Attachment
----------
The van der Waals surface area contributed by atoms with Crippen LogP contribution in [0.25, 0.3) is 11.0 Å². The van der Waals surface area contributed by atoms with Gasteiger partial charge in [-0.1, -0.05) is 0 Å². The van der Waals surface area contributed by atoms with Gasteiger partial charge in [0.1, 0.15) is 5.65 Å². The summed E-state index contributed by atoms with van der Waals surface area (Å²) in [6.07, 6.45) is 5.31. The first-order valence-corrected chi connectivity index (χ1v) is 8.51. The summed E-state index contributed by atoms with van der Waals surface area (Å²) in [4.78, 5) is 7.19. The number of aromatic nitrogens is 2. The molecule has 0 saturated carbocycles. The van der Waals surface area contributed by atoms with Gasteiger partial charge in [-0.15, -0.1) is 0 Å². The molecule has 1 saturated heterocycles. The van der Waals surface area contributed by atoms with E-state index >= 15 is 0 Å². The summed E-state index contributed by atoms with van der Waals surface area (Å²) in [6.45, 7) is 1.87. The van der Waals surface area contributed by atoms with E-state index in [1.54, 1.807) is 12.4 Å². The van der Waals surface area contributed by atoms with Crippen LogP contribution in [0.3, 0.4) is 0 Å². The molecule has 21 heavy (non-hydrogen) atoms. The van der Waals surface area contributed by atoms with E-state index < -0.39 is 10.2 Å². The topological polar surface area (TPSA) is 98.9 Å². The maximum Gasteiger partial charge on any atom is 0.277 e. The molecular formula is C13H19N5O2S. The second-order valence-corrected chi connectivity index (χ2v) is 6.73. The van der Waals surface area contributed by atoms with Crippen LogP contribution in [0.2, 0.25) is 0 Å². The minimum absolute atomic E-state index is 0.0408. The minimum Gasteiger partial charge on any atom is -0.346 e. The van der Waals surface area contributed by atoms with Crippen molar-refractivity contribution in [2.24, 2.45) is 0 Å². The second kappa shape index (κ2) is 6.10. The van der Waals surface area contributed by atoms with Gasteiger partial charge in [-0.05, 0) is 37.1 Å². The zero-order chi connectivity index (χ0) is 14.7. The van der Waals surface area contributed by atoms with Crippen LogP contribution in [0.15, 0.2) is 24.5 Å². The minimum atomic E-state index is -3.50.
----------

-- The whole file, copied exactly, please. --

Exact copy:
The van der Waals surface area contributed by atoms with Crippen LogP contribution in [0.25, 0.3) is 11.0 Å². The van der Waals surface area contributed by atoms with Gasteiger partial charge in [-0.1, -0.05) is 0 Å². The van der Waals surface area contributed by atoms with Gasteiger partial charge in [0.1, 0.15) is 5.65 Å². The summed E-state index contributed by atoms with van der Waals surface area (Å²) in [6.07, 6.45) is 5.31. The first-order valence-corrected chi connectivity index (χ1v) is 8.51. The summed E-state index contributed by atoms with van der Waals surface area (Å²) in [4.78, 5) is 7.19. The number of aromatic nitrogens is 2. The molecule has 0 saturated carbocycles. The van der Waals surface area contributed by atoms with Gasteiger partial charge in [-0.15, -0.1) is 0 Å². The molecule has 1 saturated heterocycles. The van der Waals surface area contributed by atoms with E-state index >= 15 is 0 Å². The summed E-state index contributed by atoms with van der Waals surface area (Å²) in [6.45, 7) is 1.87. The van der Waals surface area contributed by atoms with E-state index in [1.54, 1.807) is 12.4 Å². The van der Waals surface area contributed by atoms with Crippen LogP contribution in [0.3, 0.4) is 0 Å². The molecule has 21 heavy (non-hydrogen) atoms. The van der Waals surface area contributed by atoms with E-state index < -0.39 is 10.2 Å². The topological polar surface area (TPSA) is 98.9 Å². The maximum Gasteiger partial charge on any atom is 0.277 e. The molecular formula is C13H19N5O2S. The second-order valence-corrected chi connectivity index (χ2v) is 6.73. The van der Waals surface area contributed by atoms with Crippen LogP contribution in [0.2, 0.25) is 0 Å². The minimum absolute atomic E-state index is 0.0408. The minimum Gasteiger partial charge on any atom is -0.346 e. The van der Waals surface area contributed by atoms with Crippen molar-refractivity contribution in [2.24, 2.45) is 0 Å². The second kappa shape index (κ2) is 6.10. The van der Waals surface area contributed by atoms with Gasteiger partial charge in [-0.05, 0) is 37.1 Å². The zero-order chi connectivity index (χ0) is 14.7. The van der Waals surface area contributed by atoms with Crippen LogP contribution in [0.15, 0.2) is 24.5 Å². The minimum atomic E-state index is -3.50.